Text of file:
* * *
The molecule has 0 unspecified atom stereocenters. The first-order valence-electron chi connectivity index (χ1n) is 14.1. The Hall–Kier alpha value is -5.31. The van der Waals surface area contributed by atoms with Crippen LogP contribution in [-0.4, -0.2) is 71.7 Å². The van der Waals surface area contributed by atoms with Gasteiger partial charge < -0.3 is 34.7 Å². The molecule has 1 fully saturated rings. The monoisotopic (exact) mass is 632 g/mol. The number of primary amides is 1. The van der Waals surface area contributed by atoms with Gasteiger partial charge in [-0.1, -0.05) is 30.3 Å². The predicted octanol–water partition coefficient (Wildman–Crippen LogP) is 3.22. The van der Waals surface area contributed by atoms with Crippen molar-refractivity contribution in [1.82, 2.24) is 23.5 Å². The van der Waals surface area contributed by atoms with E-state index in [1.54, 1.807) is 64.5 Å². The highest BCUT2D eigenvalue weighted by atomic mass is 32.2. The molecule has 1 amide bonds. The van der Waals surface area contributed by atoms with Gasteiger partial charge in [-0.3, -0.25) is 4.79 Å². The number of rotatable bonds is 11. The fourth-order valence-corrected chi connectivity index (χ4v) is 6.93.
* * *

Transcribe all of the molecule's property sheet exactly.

The molecule has 0 unspecified atom stereocenters. The first-order valence-electron chi connectivity index (χ1n) is 14.1. The Hall–Kier alpha value is -5.31. The van der Waals surface area contributed by atoms with Crippen LogP contribution in [-0.4, -0.2) is 71.7 Å². The van der Waals surface area contributed by atoms with Gasteiger partial charge < -0.3 is 34.7 Å². The molecule has 1 fully saturated rings. The monoisotopic (exact) mass is 632 g/mol. The number of primary amides is 1. The van der Waals surface area contributed by atoms with Gasteiger partial charge in [-0.1, -0.05) is 30.3 Å². The predicted octanol–water partition coefficient (Wildman–Crippen LogP) is 3.22. The van der Waals surface area contributed by atoms with Crippen molar-refractivity contribution in [1.82, 2.24) is 23.5 Å². The van der Waals surface area contributed by atoms with E-state index in [1.54, 1.807) is 64.5 Å². The highest BCUT2D eigenvalue weighted by atomic mass is 32.2. The molecule has 1 amide bonds. The van der Waals surface area contributed by atoms with Gasteiger partial charge in [-0.3, -0.25) is 4.79 Å². The number of rotatable bonds is 11. The fourth-order valence-corrected chi connectivity index (χ4v) is 6.93.